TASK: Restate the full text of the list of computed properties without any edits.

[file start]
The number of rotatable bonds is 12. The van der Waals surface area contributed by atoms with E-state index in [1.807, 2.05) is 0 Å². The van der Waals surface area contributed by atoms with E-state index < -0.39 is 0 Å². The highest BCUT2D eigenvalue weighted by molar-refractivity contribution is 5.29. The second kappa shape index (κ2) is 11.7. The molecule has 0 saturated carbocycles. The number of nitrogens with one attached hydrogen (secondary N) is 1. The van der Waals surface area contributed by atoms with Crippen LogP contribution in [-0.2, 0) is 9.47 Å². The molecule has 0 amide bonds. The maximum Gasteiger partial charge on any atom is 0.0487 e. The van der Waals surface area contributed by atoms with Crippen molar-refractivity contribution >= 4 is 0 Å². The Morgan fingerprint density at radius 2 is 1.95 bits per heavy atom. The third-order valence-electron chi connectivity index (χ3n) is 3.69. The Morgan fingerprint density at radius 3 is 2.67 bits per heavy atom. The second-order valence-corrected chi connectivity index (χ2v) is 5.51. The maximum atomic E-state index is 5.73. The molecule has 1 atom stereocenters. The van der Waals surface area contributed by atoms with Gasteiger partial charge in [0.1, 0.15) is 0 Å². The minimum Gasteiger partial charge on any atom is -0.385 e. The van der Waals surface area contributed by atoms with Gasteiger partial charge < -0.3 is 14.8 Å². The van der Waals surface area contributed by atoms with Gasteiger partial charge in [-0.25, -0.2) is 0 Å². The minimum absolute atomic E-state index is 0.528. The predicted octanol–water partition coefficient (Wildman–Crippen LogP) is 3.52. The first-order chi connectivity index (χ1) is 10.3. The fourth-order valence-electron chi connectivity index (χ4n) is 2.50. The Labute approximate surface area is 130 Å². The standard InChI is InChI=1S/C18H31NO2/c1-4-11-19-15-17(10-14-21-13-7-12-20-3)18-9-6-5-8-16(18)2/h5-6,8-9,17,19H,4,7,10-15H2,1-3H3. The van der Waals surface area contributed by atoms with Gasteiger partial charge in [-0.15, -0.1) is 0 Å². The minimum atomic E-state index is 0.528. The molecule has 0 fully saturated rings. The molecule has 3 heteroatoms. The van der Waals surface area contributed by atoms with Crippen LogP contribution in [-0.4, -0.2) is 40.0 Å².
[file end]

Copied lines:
The number of rotatable bonds is 12. The van der Waals surface area contributed by atoms with E-state index in [1.807, 2.05) is 0 Å². The van der Waals surface area contributed by atoms with E-state index < -0.39 is 0 Å². The highest BCUT2D eigenvalue weighted by molar-refractivity contribution is 5.29. The second kappa shape index (κ2) is 11.7. The molecule has 0 saturated carbocycles. The number of nitrogens with one attached hydrogen (secondary N) is 1. The van der Waals surface area contributed by atoms with Crippen LogP contribution in [-0.2, 0) is 9.47 Å². The molecule has 0 amide bonds. The maximum Gasteiger partial charge on any atom is 0.0487 e. The van der Waals surface area contributed by atoms with Crippen molar-refractivity contribution >= 4 is 0 Å². The Morgan fingerprint density at radius 2 is 1.95 bits per heavy atom. The third-order valence-electron chi connectivity index (χ3n) is 3.69. The Morgan fingerprint density at radius 3 is 2.67 bits per heavy atom. The second-order valence-corrected chi connectivity index (χ2v) is 5.51. The maximum atomic E-state index is 5.73. The molecule has 1 atom stereocenters. The van der Waals surface area contributed by atoms with Gasteiger partial charge in [0.1, 0.15) is 0 Å². The minimum Gasteiger partial charge on any atom is -0.385 e. The van der Waals surface area contributed by atoms with Gasteiger partial charge < -0.3 is 14.8 Å². The van der Waals surface area contributed by atoms with Gasteiger partial charge in [-0.25, -0.2) is 0 Å². The minimum absolute atomic E-state index is 0.528. The predicted octanol–water partition coefficient (Wildman–Crippen LogP) is 3.52. The first-order chi connectivity index (χ1) is 10.3. The fourth-order valence-electron chi connectivity index (χ4n) is 2.50. The Labute approximate surface area is 130 Å². The standard InChI is InChI=1S/C18H31NO2/c1-4-11-19-15-17(10-14-21-13-7-12-20-3)18-9-6-5-8-16(18)2/h5-6,8-9,17,19H,4,7,10-15H2,1-3H3. The van der Waals surface area contributed by atoms with Gasteiger partial charge in [-0.15, -0.1) is 0 Å². The minimum atomic E-state index is 0.528. The molecule has 0 fully saturated rings. The molecule has 3 heteroatoms. The van der Waals surface area contributed by atoms with Crippen LogP contribution in [-0.4, -0.2) is 40.0 Å².